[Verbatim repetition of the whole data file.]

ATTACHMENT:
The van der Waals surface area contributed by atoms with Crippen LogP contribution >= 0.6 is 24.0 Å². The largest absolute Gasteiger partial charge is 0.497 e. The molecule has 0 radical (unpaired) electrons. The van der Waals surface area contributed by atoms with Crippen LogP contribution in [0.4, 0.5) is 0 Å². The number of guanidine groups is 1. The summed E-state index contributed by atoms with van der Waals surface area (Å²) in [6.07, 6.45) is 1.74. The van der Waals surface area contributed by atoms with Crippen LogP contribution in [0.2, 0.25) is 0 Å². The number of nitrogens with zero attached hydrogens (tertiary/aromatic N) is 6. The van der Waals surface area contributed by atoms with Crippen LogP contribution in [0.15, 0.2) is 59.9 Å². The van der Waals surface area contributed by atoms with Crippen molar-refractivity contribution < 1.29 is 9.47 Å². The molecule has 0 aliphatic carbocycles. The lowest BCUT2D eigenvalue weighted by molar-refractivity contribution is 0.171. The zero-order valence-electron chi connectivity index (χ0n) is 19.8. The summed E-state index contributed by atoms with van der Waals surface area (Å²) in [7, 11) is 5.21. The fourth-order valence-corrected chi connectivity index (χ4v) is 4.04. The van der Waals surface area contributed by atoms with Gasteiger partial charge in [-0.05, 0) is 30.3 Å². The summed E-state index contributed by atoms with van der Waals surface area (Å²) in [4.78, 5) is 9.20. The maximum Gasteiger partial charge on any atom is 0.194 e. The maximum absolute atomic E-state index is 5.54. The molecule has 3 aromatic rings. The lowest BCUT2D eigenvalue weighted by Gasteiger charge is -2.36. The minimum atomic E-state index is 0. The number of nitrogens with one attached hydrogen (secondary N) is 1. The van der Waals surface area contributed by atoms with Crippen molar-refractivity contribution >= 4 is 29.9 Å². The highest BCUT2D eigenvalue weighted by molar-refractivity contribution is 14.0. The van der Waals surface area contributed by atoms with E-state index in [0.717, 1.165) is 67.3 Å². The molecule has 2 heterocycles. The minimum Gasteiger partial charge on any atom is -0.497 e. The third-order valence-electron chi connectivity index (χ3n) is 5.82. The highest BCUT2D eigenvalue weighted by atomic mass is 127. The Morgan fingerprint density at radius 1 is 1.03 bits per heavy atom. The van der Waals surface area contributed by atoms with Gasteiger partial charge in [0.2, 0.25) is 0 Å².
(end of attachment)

The van der Waals surface area contributed by atoms with Crippen LogP contribution >= 0.6 is 24.0 Å². The largest absolute Gasteiger partial charge is 0.497 e. The molecule has 0 radical (unpaired) electrons. The van der Waals surface area contributed by atoms with Crippen LogP contribution in [0.4, 0.5) is 0 Å². The number of guanidine groups is 1. The summed E-state index contributed by atoms with van der Waals surface area (Å²) in [6.07, 6.45) is 1.74. The van der Waals surface area contributed by atoms with Crippen LogP contribution in [0.2, 0.25) is 0 Å². The number of nitrogens with zero attached hydrogens (tertiary/aromatic N) is 6. The van der Waals surface area contributed by atoms with Crippen LogP contribution in [0.15, 0.2) is 59.9 Å². The van der Waals surface area contributed by atoms with Crippen molar-refractivity contribution < 1.29 is 9.47 Å². The molecule has 0 aliphatic carbocycles. The lowest BCUT2D eigenvalue weighted by molar-refractivity contribution is 0.171. The zero-order valence-electron chi connectivity index (χ0n) is 19.8. The summed E-state index contributed by atoms with van der Waals surface area (Å²) in [7, 11) is 5.21. The fourth-order valence-corrected chi connectivity index (χ4v) is 4.04. The van der Waals surface area contributed by atoms with Gasteiger partial charge in [-0.05, 0) is 30.3 Å². The summed E-state index contributed by atoms with van der Waals surface area (Å²) in [4.78, 5) is 9.20. The maximum Gasteiger partial charge on any atom is 0.194 e. The maximum absolute atomic E-state index is 5.54. The molecule has 3 aromatic rings. The lowest BCUT2D eigenvalue weighted by Gasteiger charge is -2.36. The minimum atomic E-state index is 0. The number of nitrogens with one attached hydrogen (secondary N) is 1. The van der Waals surface area contributed by atoms with Crippen molar-refractivity contribution >= 4 is 29.9 Å². The highest BCUT2D eigenvalue weighted by molar-refractivity contribution is 14.0. The van der Waals surface area contributed by atoms with E-state index in [0.717, 1.165) is 67.3 Å². The molecule has 2 heterocycles. The minimum Gasteiger partial charge on any atom is -0.497 e. The third-order valence-electron chi connectivity index (χ3n) is 5.82. The highest BCUT2D eigenvalue weighted by atomic mass is 127. The Morgan fingerprint density at radius 1 is 1.03 bits per heavy atom. The van der Waals surface area contributed by atoms with Gasteiger partial charge in [0.2, 0.25) is 0 Å².